Meet I Zw 18: A Dwarf Galaxy

The Center of Astrophysics of the University of Porto recently came up with an analysis that seriously calls into question the current model of galactic formation. Polychronis Papaderos represented the CAUP, and with his Swedish colleague Göran Östlin, Papderos examined data from the Hubble Space Telescope to better understand the I Zw 18 dwarf galaxy. That particular object has received a lot of attention, and it is one of the few places where star-forming activity can be readily observed.

I Zw 18 region. (Credit: Image courtesy of Centro de Astrofísica da

For a long time, astrophysicists have simply assumed that stars were emitting light from gas structures. These structures occupied the same region as the stars that were emitting the light. The research suggests that galaxies that undergo active starbursts don’t follow this rule. Instead, nebula gases might actually be emitting around half of the total light in question. Since star mass is often calculated from the galaxy’s total luminosity, the idea that nebular emissions account for so much light means that many of these calculations could be totally off. One could also surmise that since I Zw 18 is young, the galaxy is acting the way many objects did shortly after the Big Bang. Many of the stars there have been around for less than 1 billion years. It will be interesting to watch this galaxy in the years ahead.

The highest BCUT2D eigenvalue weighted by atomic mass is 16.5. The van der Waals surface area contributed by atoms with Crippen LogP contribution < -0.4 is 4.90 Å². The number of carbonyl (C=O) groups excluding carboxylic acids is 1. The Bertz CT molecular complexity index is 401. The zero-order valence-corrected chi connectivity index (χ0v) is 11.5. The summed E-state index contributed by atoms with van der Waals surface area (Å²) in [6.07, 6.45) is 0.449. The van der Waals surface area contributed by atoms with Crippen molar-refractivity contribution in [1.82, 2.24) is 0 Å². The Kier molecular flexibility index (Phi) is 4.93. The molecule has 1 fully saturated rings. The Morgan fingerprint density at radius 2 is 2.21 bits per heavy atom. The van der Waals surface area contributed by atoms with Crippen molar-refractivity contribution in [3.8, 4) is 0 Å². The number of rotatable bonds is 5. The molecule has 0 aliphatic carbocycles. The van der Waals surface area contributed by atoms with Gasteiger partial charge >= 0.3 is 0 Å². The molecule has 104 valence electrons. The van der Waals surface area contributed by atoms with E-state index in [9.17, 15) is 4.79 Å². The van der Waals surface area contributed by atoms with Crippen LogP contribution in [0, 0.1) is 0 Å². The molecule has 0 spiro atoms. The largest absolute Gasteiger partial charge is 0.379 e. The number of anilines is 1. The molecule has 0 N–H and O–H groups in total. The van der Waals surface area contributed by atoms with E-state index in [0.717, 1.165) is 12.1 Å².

Reference:

Papaderos, P., & Östlin, G. (2012). I Zw 18 as morphological paradigm for rapidly assembling high-galaxies Astronomy & Astrophysics, 537 DOI: 10.1051/0004-6361/201117551

Izotov, Y., Chaffee, F., Foltz, C., Thuan, T., Green, R., Papaderos, P., Fricke, K., & Guseva, N. (2001). A Spectroscopic Study of Component C and the Extended Emission around I Zw 18 The Astrophysical Journal, 560 (1), 222-235 DOI: 10.1086/322494

Image Credit: Hubble

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